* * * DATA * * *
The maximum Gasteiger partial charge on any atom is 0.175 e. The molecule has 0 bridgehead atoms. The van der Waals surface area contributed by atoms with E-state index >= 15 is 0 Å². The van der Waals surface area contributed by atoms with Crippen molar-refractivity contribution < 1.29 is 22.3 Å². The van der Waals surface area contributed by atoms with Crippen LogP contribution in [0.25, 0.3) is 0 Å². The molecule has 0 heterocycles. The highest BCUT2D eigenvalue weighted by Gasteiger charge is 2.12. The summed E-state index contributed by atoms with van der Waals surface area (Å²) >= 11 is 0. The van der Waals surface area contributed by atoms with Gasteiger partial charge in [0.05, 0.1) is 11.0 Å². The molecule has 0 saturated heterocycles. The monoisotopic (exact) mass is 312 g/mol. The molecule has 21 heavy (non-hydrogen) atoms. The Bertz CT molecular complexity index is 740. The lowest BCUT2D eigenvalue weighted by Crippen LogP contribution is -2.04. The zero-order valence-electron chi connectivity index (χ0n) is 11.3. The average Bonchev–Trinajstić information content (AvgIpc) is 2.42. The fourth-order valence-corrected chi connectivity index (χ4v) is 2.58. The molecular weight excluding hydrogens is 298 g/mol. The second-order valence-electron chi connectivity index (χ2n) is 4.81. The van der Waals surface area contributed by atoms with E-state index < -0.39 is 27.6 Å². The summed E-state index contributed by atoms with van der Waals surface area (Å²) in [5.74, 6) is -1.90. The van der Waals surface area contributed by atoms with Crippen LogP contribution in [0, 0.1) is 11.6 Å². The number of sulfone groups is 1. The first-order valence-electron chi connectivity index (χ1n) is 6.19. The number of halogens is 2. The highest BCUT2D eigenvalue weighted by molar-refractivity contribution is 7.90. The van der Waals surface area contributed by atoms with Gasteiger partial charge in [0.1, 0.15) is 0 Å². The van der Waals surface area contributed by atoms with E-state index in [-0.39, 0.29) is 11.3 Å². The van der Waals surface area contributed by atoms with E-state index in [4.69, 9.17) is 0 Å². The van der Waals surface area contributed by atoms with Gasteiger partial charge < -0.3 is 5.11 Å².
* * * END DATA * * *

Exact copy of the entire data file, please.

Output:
The maximum Gasteiger partial charge on any atom is 0.175 e. The molecule has 0 bridgehead atoms. The van der Waals surface area contributed by atoms with E-state index >= 15 is 0 Å². The van der Waals surface area contributed by atoms with Crippen molar-refractivity contribution < 1.29 is 22.3 Å². The van der Waals surface area contributed by atoms with Crippen LogP contribution in [0.25, 0.3) is 0 Å². The molecule has 0 heterocycles. The highest BCUT2D eigenvalue weighted by Gasteiger charge is 2.12. The summed E-state index contributed by atoms with van der Waals surface area (Å²) >= 11 is 0. The van der Waals surface area contributed by atoms with Gasteiger partial charge in [0.05, 0.1) is 11.0 Å². The molecule has 0 saturated heterocycles. The monoisotopic (exact) mass is 312 g/mol. The molecule has 21 heavy (non-hydrogen) atoms. The Bertz CT molecular complexity index is 740. The lowest BCUT2D eigenvalue weighted by Crippen LogP contribution is -2.04. The zero-order valence-electron chi connectivity index (χ0n) is 11.3. The average Bonchev–Trinajstić information content (AvgIpc) is 2.42. The fourth-order valence-corrected chi connectivity index (χ4v) is 2.58. The molecular weight excluding hydrogens is 298 g/mol. The second-order valence-electron chi connectivity index (χ2n) is 4.81. The van der Waals surface area contributed by atoms with E-state index < -0.39 is 27.6 Å². The summed E-state index contributed by atoms with van der Waals surface area (Å²) in [5.74, 6) is -1.90. The van der Waals surface area contributed by atoms with Crippen LogP contribution in [0, 0.1) is 11.6 Å². The number of sulfone groups is 1. The first-order valence-electron chi connectivity index (χ1n) is 6.19. The number of halogens is 2. The highest BCUT2D eigenvalue weighted by molar-refractivity contribution is 7.90. The van der Waals surface area contributed by atoms with Gasteiger partial charge in [0.1, 0.15) is 0 Å². The van der Waals surface area contributed by atoms with E-state index in [-0.39, 0.29) is 11.3 Å². The van der Waals surface area contributed by atoms with E-state index in [4.69, 9.17) is 0 Å². The van der Waals surface area contributed by atoms with Gasteiger partial charge < -0.3 is 5.11 Å².